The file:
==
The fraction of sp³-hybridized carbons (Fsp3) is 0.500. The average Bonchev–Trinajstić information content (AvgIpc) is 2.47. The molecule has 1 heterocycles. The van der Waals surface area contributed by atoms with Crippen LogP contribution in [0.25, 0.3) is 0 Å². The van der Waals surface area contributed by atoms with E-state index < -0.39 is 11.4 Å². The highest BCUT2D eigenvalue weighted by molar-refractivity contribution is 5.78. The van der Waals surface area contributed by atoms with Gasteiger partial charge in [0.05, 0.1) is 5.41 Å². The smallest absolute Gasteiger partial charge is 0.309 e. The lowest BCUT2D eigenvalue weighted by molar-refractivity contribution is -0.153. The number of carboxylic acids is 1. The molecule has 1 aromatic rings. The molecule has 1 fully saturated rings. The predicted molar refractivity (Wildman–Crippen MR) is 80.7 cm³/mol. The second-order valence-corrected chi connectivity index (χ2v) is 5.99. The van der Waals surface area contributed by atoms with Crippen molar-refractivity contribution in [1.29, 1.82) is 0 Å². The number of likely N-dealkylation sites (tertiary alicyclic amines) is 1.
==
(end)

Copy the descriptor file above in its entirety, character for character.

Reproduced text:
The fraction of sp³-hybridized carbons (Fsp3) is 0.500. The average Bonchev–Trinajstić information content (AvgIpc) is 2.47. The molecule has 1 heterocycles. The van der Waals surface area contributed by atoms with Crippen LogP contribution in [0.25, 0.3) is 0 Å². The van der Waals surface area contributed by atoms with E-state index < -0.39 is 11.4 Å². The highest BCUT2D eigenvalue weighted by molar-refractivity contribution is 5.78. The van der Waals surface area contributed by atoms with Gasteiger partial charge in [0.05, 0.1) is 5.41 Å². The smallest absolute Gasteiger partial charge is 0.309 e. The lowest BCUT2D eigenvalue weighted by molar-refractivity contribution is -0.153. The number of carboxylic acids is 1. The molecule has 1 aromatic rings. The molecule has 1 fully saturated rings. The predicted molar refractivity (Wildman–Crippen MR) is 80.7 cm³/mol. The second-order valence-corrected chi connectivity index (χ2v) is 5.99. The van der Waals surface area contributed by atoms with Crippen molar-refractivity contribution in [1.29, 1.82) is 0 Å². The number of likely N-dealkylation sites (tertiary alicyclic amines) is 1.